THE Tweed Slipway at Boyds Bay is set to undergo a major refurbishment thanks to a $250,000 grant from the federal government.
THE Tweed Slipway at Boyds Bay is set to undergo a major refurbishment thanks to a $250,000 grant from the federal government.

Slipway reprieve

By LEONIE BRANN

A $251,566 Federal Government grant to rejuvenate the Tweed Heads slipway will help breathe new life into an industry worth more than $35 million annually to the Tweed economy.

The grant, from the Sustainable Regions Program, will add to money given toward the $367,000 slipway revamp by the NSW Government, the Tweed Shire Council and the Tweed Marine Operators' group, that represents all local people who work in the marine industry.

A development application for the refurbishment is still to be considered by Tweed Shire Council, but one of the project's main proponents, Tom Senti from the Tweed Economic Development Corporation (TEDC), said yesterday, once approved the project should begin straight away and be completed by the end of June.

Mr Senti said the funding was good news for the Tweed's marine industry which directly employs more than 165 people and has indirect economic benefits of employing twice that number and creating double the economic wealth.

"There has been a whole-of-government approach to this project, and it must not be forgotten that the marine operators have also dug into their own pockets to make it a success," Mr Senti said.

The NSW Department of Lands, owners of the crown land site, had contributed $60,000 to the project; Tweed Shire Council $40,000, and Tweed Shire Marine Operators had contributed $38,000.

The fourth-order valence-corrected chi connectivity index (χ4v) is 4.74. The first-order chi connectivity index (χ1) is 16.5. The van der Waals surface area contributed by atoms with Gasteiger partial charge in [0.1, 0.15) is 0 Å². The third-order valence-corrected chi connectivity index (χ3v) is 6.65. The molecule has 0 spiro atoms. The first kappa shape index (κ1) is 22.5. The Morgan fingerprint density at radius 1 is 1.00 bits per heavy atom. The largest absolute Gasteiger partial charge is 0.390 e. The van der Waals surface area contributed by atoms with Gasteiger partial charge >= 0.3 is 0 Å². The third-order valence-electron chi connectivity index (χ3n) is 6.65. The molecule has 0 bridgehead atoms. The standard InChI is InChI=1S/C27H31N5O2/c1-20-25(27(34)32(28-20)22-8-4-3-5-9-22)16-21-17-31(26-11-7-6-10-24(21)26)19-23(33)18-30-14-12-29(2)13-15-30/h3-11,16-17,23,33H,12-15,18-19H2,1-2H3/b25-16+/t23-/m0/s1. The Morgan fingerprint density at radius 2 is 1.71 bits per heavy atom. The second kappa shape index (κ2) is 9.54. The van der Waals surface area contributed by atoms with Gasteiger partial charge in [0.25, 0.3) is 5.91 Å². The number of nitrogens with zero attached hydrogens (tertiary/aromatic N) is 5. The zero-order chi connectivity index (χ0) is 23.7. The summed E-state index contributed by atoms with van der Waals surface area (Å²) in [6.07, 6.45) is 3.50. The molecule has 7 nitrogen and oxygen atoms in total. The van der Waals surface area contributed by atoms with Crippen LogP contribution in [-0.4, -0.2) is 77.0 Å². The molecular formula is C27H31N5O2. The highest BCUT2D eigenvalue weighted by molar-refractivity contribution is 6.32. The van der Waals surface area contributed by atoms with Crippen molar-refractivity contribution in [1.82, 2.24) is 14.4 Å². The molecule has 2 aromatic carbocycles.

Mr Senti said the future economic impacts of a revitalised slipway were limitless, as more people and more marine-based industry move to the Tweed and take advantage of the local boating lifestyle on the Tweed River and beyond the bar.

Michelle Day, secretary of the Tweed River Charter Operators Association, who owns Boyds Bay Houseboat Holidays, said this will mean great savings for local marine-based businesses who will no longer need to take their boats to the slipway at Southport for inspections, and will create more jobs in the industry.

She said houseboats, and some charter boats were not ocean going vessels, so some have still been using the Tweed slipway for boat inspections, at their own risk.

"This is great news for the local marine industry, and has been a long time coming," Mrs Day said.

She said the local industry has been working closely with TEDC on the project for more than two years.

Mr Senti said the project will help link the Tweed with the Gold Coast's burgeoning boating industry and will complement other developments like the new commercial boating facilities at the southern boat harbour.



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